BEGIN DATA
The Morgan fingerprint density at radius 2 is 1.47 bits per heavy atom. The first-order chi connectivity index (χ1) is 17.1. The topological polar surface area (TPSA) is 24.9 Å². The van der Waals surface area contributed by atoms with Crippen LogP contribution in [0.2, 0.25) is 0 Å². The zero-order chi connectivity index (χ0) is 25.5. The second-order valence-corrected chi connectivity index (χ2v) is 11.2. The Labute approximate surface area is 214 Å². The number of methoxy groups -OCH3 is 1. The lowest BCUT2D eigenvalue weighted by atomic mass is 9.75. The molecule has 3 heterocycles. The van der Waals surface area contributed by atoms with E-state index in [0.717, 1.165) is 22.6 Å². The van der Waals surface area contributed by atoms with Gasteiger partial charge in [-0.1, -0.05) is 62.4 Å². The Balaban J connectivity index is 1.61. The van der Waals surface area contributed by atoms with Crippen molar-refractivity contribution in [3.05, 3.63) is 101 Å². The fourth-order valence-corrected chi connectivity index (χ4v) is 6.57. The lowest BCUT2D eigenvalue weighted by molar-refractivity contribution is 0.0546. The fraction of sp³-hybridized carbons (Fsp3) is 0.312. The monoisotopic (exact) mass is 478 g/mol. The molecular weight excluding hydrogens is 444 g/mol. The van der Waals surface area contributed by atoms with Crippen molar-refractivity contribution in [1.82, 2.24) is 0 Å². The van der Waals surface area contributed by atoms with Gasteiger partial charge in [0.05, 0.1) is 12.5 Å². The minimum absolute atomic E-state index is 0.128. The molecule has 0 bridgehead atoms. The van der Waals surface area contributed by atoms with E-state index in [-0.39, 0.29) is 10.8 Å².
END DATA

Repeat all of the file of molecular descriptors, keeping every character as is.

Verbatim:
The Morgan fingerprint density at radius 2 is 1.47 bits per heavy atom. The first-order chi connectivity index (χ1) is 17.1. The topological polar surface area (TPSA) is 24.9 Å². The van der Waals surface area contributed by atoms with Crippen LogP contribution in [0.2, 0.25) is 0 Å². The zero-order chi connectivity index (χ0) is 25.5. The second-order valence-corrected chi connectivity index (χ2v) is 11.2. The Labute approximate surface area is 214 Å². The number of methoxy groups -OCH3 is 1. The lowest BCUT2D eigenvalue weighted by atomic mass is 9.75. The molecule has 3 heterocycles. The van der Waals surface area contributed by atoms with E-state index in [0.717, 1.165) is 22.6 Å². The van der Waals surface area contributed by atoms with Gasteiger partial charge in [-0.1, -0.05) is 62.4 Å². The Balaban J connectivity index is 1.61. The van der Waals surface area contributed by atoms with Crippen molar-refractivity contribution in [3.05, 3.63) is 101 Å². The fourth-order valence-corrected chi connectivity index (χ4v) is 6.57. The lowest BCUT2D eigenvalue weighted by molar-refractivity contribution is 0.0546. The fraction of sp³-hybridized carbons (Fsp3) is 0.312. The monoisotopic (exact) mass is 478 g/mol. The molecular weight excluding hydrogens is 444 g/mol. The van der Waals surface area contributed by atoms with Crippen molar-refractivity contribution in [1.82, 2.24) is 0 Å². The van der Waals surface area contributed by atoms with Gasteiger partial charge in [0.05, 0.1) is 12.5 Å². The minimum absolute atomic E-state index is 0.128. The molecule has 0 bridgehead atoms. The van der Waals surface area contributed by atoms with E-state index in [-0.39, 0.29) is 10.8 Å².